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Why Do We Compete?

Each institution of higher education has its basic graduation requirements. They include a C average, and also usually include certain basic subjects all must take. The low-C students find the competition for a college C very keen. It may surprise many to learn that about 21% of the grades given in basic subjects are D’s and F’s (Figs. 2 and 3) They may have the opportunity to retake, at added cost, a few courses to earn a C, but eventually they are weeded out if they fail to improve.

Figure 3 shows an idealized normal grade distribution curve which, of course, seldom occurs. In practical cases, the curve may be flattened, it may be skewed so that its high point is to the right or left of center, or it may be bi-model (two peaks). The shape would vary with the composition of the group taking the exam, with the exam itself, and with the amount of preparation and experience the class has had with this particular exam material. There is a commonly held belief that by depending upon this curve, a student might be able to loaf along and still pass. However a great many students do not realize that the cutoff lines between grades are sharp and not subject to appeal, and that a well-prepared class will shove the over-relaxed students down to a lower grade than anticipated. It is common to find 20-25 9? D’s and F’s in basic courses at high-standard schools, if admission policies are not strict.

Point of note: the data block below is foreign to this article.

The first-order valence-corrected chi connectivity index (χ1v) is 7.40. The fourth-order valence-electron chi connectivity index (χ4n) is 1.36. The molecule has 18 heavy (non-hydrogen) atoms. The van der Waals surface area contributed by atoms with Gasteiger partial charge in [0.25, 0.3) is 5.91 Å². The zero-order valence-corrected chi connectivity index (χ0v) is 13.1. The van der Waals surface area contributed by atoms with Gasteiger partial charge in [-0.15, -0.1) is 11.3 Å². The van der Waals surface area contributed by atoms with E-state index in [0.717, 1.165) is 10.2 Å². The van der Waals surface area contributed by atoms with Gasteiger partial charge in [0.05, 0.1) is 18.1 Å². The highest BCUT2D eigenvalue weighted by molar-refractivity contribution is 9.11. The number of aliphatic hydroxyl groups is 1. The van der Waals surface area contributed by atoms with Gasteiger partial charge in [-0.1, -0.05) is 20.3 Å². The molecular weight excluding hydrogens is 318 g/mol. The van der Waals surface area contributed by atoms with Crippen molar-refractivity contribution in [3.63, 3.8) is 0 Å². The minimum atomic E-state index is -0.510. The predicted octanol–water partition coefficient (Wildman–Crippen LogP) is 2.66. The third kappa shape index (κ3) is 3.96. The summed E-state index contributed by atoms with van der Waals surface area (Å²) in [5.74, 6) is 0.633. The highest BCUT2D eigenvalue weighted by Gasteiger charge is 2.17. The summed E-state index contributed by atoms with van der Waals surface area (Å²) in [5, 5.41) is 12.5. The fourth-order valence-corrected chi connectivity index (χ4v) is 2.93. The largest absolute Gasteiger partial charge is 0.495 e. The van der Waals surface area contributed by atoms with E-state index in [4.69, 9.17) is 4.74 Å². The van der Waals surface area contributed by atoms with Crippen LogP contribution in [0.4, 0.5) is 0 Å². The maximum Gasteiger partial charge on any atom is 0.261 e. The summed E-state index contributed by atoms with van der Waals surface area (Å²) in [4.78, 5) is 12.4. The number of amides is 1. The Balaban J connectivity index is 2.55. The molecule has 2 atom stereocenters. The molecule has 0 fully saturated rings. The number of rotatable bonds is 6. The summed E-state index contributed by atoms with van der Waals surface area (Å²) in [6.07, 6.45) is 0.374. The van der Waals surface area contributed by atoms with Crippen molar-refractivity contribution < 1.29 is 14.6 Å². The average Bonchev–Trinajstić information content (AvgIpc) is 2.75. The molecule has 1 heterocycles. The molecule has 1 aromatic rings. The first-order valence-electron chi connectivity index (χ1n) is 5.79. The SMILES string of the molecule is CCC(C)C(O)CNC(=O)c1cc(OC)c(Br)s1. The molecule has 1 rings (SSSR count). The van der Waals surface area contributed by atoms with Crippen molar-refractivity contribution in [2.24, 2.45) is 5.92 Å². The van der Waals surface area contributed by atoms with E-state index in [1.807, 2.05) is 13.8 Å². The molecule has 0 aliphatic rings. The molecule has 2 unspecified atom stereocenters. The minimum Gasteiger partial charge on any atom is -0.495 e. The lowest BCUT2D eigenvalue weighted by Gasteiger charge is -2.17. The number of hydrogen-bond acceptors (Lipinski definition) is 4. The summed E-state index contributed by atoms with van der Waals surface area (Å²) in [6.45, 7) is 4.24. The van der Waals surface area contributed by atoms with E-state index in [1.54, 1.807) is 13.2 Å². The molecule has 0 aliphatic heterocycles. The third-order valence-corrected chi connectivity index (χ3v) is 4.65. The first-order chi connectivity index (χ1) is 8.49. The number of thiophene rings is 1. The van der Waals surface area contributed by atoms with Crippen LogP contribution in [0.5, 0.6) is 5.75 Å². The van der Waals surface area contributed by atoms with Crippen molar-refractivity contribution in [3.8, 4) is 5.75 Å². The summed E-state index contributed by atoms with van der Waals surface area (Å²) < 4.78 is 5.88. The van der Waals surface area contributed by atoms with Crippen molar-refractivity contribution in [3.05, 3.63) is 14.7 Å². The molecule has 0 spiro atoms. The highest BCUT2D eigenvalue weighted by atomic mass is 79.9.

Fig. 3. Normal grade distribution curve

“Why don’t the authorities allow students to take only the courses which they like and are good in so that they can maintain a C average?” A logical question, but the answer is equally logical:

Every institution has a faculty and a policy of excellence enforced by that faculty so that the institution’s reputation remains high. If a student were allowed to stay in only one field, he would be a weak student in general knowledge. Also it is desirable to eliminate weak students before they clutter up advanced courses, regardless of the field. There is also strong evidence that a student who is poor in the basic subjects will also be poor in the tougher, upper levels of what he chooses as his specialty, and he will flunk out eventually anyway. Faculty members’ time and educational facilities generally are in short supply so that anything which can help the better students get ahead is considered beneficial to the institution’s reputation and to society as a whole.

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